Guy Pople is a music, education and multimedia specialist based in the UK`s
North-West. He plays guitars, studies theory and runs St Annes Music in Lytham St
Annes, a one-stop shop for musicians on the Fylde coast of Lancashire. St Annes
Music offers professional instruments, recording, tuition and accessories.
His live band Nomad is currently building up their original music. You can catch him
on Virtual Strangers.
Send comments or questions to Guy Pople.
© Guy Pople
Click here for a printer-friendly version of "DIY: Record And Release Your Own Albums".
There is an album's worth of songs in your head but the corporate route to market is not viable. Sound familiar? Well fear not because you can Do-It-Yourself!
This article is basically a summary of the wisdom I gleaned from my experiences with the Virtual Strangers cyberband. This international collaboration was formed in 2003 (after broadband finally arrived in my region) and we are now preparing to release album #3, "Curse of their Kind."
Computer: In order to become the centre of your home studio, your computer will require the following minimum specifications, but if you can stretch to a faster processor and additional RAM then it is highly recommended:
1. OS: WinXP SP3 or similarly stable operating system.
If you are well-heeled, then consider a Mac Pro.
2. PROCESSOR / RAM / ROM:
* Processor - 2GHz
3. MONITOR: Procure a TFT monitor. Unlike CRT monitors, TFTs don't cause your magnetic pickups to hum when you are sat in front of them.
* RAM - 2GB
* Hard Drives - You will need two of these, one for your OS and the other for your recording projects. The HDs must spin at 7200rpm minimum.
4. SPEAKERS: Use a set of speakers or headphones which will ensure your product sounds great to your fans. Don't splash out on high-end cans if your fans listen to music on their IPod headphones.
5. Optimize your PC so that all non-essential services are turned off. Read this useful guide.
Recording Hardware and Software: I use a ProTools-based Firewire-powered Digidesign Rack Factory Plus, but a basic USB-powered MBox will more than suffice (I used one for our first two albums). ProTools is the industry standard and the interface, tools and workflow suits me. I have used rival companies products but found them wanting. Check that the computer and OS you are using is compatible with Protools.
Even if you use apps by companies (like Cubase, Cakewalk and Logic), the rest of the article is still relevant.
Preamp & I/Os: All Digidesign hardware provides preamps for controlling the volume and a variety of inputs/outputs (the number depends on the product). They do not however provide any EQ or FX so you might want to consider a dedicated front-end like your guitar/microphone amplifier or a Line6 Pod-like device.
Leads: Quality leads make a huge difference to achieving a noise-free signal. I use Van Damme products.
Internet Access: An uncapped connection with a 1 to 2mb/sec speed. You will be using this to share your songs so data transfer limits are not ideal. Time is precious so the faster your bandwidth the better!
Email / chat client: Keeping in touch is essential.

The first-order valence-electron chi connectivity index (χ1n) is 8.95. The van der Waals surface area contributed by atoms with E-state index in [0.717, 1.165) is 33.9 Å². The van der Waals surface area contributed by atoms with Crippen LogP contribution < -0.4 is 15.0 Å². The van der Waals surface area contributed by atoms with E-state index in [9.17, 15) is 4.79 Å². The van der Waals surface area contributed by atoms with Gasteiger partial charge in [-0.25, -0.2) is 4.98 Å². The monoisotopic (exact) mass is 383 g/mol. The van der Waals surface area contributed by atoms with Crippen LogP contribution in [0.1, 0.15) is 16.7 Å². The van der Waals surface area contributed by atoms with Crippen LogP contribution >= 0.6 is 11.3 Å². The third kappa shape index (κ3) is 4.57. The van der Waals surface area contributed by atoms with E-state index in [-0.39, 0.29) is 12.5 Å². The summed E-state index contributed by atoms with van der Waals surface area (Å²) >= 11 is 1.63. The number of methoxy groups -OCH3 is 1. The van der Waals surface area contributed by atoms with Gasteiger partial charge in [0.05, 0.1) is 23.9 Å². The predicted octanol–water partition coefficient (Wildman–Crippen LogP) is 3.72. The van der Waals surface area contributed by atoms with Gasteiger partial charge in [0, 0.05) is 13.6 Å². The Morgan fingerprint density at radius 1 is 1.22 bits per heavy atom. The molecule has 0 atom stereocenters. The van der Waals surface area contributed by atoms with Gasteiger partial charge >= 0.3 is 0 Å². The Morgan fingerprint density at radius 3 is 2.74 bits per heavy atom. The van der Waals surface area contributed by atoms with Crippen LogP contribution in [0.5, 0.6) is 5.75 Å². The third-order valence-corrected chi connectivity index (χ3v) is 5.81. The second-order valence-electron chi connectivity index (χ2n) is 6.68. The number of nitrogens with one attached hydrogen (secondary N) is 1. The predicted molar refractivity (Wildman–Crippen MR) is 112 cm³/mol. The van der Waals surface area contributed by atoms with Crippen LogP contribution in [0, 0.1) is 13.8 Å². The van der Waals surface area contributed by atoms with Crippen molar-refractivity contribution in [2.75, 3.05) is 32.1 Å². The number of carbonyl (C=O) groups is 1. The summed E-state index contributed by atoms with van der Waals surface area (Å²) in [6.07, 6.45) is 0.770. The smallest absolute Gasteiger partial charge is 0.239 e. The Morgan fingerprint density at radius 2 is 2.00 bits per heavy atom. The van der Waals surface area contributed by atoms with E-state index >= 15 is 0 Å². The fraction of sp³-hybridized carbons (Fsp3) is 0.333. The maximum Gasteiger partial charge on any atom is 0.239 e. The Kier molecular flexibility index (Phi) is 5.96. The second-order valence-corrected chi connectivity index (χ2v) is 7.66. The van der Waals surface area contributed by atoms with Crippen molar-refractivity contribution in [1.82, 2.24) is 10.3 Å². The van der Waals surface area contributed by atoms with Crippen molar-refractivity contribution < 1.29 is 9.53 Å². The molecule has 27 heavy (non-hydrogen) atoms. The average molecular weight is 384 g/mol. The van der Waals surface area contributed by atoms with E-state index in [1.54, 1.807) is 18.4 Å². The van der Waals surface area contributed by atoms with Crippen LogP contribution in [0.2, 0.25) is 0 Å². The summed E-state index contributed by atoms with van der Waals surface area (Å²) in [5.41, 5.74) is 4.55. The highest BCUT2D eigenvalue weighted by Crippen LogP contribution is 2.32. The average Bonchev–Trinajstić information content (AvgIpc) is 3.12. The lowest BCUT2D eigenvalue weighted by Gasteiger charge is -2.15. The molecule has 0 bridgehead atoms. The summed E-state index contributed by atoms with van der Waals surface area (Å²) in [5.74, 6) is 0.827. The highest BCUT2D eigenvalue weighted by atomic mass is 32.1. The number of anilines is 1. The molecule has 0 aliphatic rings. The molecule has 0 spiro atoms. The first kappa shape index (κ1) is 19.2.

Internet browser and file-transfer service: Internet Explorer and yousendit.com will suffice. File transfer sites enable you to share large files with your fans and band. It is not wise to send large files (> 2MB) by email because most accounts are capped.
File Transfer Protocol: You will need a simple FTP client to upload files and manage/maintain your website.
Mixing, Editing and Mastering
Industry standards: Compare your finished tracks with those of commercial releases you admire. There are superb professional resources online if you need assistance. You might even consider enrolling on a music technology or production course in your local college. If you still can't achieve that extra 5%, then I suggest you employ a company like Rodney Mills; his expertise and priceless outboard gear is definitely worthy of consideration.
You could employ your own CD writer and printer but 1000 CDs with a full-coloured face and a 4-page booklet in a shrink-wrapped jewel case should be an affordable option from retailers like pure-music.co.uk.
Marketing / Retail on Web 2.0
Webspace: Purchase your band's URL and a chunk of webspace to host your website from companies like streamline.net. Start with an affordable basic package; you can always upgrade later.
Design & Build: Employ a proficient web-designer (or learn how to code an application like Dreamweaver) and produce a quality website for your band. People are wary of amateur-looking websites.
E-commerce: You can set up a PayPal account to handle your website sales. Their slice is a small commission per transaction. You can then take orders by email and issue secure invoices. You can upgrade to dedicated point-of-sale facilities later.
Social networking: Take advantage of free social networking sites such as Myspace, Facebook and Spotify to maximize your web presence.
Outsourcing Distribution / Retail
In order to benefit from the services of online retailers like ITunes, Amazon and Spotify, you will need a digital distribution deal with a company like TuneCore or The Orchard. They will
assess the production quality of your product and if successful, will charge you a small fee for an account. Your album will appear on iTunes and other download sites within three months. You will earn a percentage of each download that is sold by Apple.
The taxman may be interested in your books if you manage to break even (or turn a profit!) so be sure to keep accurate records. I maintain a spreadsheet that details my outgoings.
Albums take time, money, patience and determination. Good luck and enjoy!
Additional Columns by Guy Pople